JJC’s rise and fall
By Bob Okon email@example.com July 8, 2013 6:58PM
Updated: August 10, 2013 6:35AM
The new downtown Joliet Junior College building is taking shape, but there is still no progress on getting the $25.5 million in state funds that were supposed to help pay for it.
Steel beams started going up June 21, giving structure to the six-story, $58 million project viewed as a key development for the future of downtown Joliet as well as the college. The walls could be up by October.
But with the state still mired in financial problems, JJC does not appear to be getting any closer to the grant that would help pay for finishing the building’s interior.
It has not been for lack of trying on behalf of the college, JJC spokeswoman Kelly Rohder said Monday.
“That’s been one of our priorities this year — whenever we talk with a legislator that covers the community college district,” Rohder said Monday. “They’re really aware of our interest in a new capital bill.”
Rohder said college officials “always maintain hope” that the money will come through. JJC is at the head of a list of community college projects to be funded if the state releases the money. But JJC also is prepared to look at a Plan B to finish the building.
At a January ceremony for the building, JJC President Debra Daniels noted that the college has savings that could be used for the downtown campus.
That is one of what Rohder called “alternative funding strategies” that would be considered if hope runs out on the state money. Discussing other possibilities now, she said, “is a little too premature.”
What is apparent at the construction site is that the building is progressing on schedule.
Three floors of steel beams and girders have been erected since June 21 on the west half of the building. All six floors on both halves should be up by Aug. 16, said Kyle Miller, superintendent at the site for general contractor Mortenson Construction.
“The project was always supposed to be a nine-month project,” Miller said, and nothing has thrown it off schedule yet.
If it stays on schedule, the walls will be up by the end of September, followed by final exterior work, like window installation, to be completed by the end of this year.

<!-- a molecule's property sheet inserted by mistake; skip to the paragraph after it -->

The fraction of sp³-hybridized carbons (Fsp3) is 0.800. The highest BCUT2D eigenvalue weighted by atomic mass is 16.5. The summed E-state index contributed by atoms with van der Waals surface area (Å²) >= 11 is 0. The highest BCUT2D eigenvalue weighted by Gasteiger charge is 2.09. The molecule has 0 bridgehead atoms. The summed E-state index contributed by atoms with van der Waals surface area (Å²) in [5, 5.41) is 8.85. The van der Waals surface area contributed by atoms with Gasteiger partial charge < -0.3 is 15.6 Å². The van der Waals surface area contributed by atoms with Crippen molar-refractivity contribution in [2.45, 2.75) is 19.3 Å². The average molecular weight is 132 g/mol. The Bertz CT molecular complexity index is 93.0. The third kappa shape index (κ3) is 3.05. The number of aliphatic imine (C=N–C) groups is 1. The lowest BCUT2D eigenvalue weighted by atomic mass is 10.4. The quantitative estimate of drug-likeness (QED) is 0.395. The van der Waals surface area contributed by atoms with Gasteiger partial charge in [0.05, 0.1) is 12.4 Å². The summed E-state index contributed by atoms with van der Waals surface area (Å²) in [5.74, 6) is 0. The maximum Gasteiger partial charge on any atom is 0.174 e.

Once that’s done, JJC officials will either have the state money or have to start taking a harder look at what to do next.
The downtown building will house culinary arts, hospitality and other classes. The plan calls for a JJC restaurant on the first floor that would showcase the talents of JJC’s culinary arts students while also giving them practical experience.
Joliet officials and downtown business people look forward to the arrival of hundreds of students downtown, hoping they will have some money to spend and some time to walk around so as to inject new vitality into the area.
Daniels said in January that students will be in the building in two or three years. Whether it’s sooner or later may depend on how soon money is made available to finish the inside of the building.
The college’s capacity to finish the downtown building was evident last month when a new $45 million proposal was laid out for a new multipurpose building on the main campus and expansion of the Romeoville campus. Funding for those projects would come from an increase in the capital assessment fee charged to students. The fee hike would not be used to finish the downtown building, Rohder said.
While college officials have repeatedly said they have the resources to finish the downtown building, they have persistently tried to wrap up the $25.5 million state grant that once seemed to be within reach. As Rohder said, “That’s a lot of money to walk away from.”